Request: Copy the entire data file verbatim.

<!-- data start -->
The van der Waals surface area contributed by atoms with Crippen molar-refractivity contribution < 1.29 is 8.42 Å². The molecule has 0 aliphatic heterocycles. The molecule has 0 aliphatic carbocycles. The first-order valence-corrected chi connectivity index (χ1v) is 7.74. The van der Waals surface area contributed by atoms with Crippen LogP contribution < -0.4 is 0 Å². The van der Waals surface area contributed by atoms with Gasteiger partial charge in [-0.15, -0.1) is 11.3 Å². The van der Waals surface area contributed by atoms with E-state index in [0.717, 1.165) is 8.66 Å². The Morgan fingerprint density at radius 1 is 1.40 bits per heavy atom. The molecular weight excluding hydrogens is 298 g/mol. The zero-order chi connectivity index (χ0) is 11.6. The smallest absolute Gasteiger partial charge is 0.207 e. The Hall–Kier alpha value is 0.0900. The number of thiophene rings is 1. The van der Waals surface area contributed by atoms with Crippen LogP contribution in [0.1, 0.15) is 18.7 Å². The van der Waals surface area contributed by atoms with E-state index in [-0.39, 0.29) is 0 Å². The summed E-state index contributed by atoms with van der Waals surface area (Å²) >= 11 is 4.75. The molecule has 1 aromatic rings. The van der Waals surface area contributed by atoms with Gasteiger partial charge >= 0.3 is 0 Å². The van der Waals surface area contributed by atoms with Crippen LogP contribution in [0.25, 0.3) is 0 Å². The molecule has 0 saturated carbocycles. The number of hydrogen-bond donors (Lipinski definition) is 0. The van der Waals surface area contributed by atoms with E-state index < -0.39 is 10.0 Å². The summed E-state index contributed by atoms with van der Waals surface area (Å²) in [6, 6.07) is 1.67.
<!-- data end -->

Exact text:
The van der Waals surface area contributed by atoms with Crippen molar-refractivity contribution < 1.29 is 8.42 Å². The molecule has 0 aliphatic heterocycles. The molecule has 0 aliphatic carbocycles. The first-order valence-corrected chi connectivity index (χ1v) is 7.74. The van der Waals surface area contributed by atoms with Crippen LogP contribution < -0.4 is 0 Å². The van der Waals surface area contributed by atoms with Gasteiger partial charge in [-0.15, -0.1) is 11.3 Å². The van der Waals surface area contributed by atoms with E-state index in [0.717, 1.165) is 8.66 Å². The Morgan fingerprint density at radius 1 is 1.40 bits per heavy atom. The molecular weight excluding hydrogens is 298 g/mol. The zero-order chi connectivity index (χ0) is 11.6. The smallest absolute Gasteiger partial charge is 0.207 e. The Hall–Kier alpha value is 0.0900. The number of thiophene rings is 1. The van der Waals surface area contributed by atoms with Crippen LogP contribution in [0.1, 0.15) is 18.7 Å². The van der Waals surface area contributed by atoms with E-state index in [-0.39, 0.29) is 0 Å². The summed E-state index contributed by atoms with van der Waals surface area (Å²) >= 11 is 4.75. The molecule has 1 aromatic rings. The van der Waals surface area contributed by atoms with Gasteiger partial charge >= 0.3 is 0 Å². The van der Waals surface area contributed by atoms with Crippen LogP contribution in [0.25, 0.3) is 0 Å². The molecule has 0 saturated carbocycles. The number of hydrogen-bond donors (Lipinski definition) is 0. The van der Waals surface area contributed by atoms with E-state index < -0.39 is 10.0 Å². The summed E-state index contributed by atoms with van der Waals surface area (Å²) in [6, 6.07) is 1.67.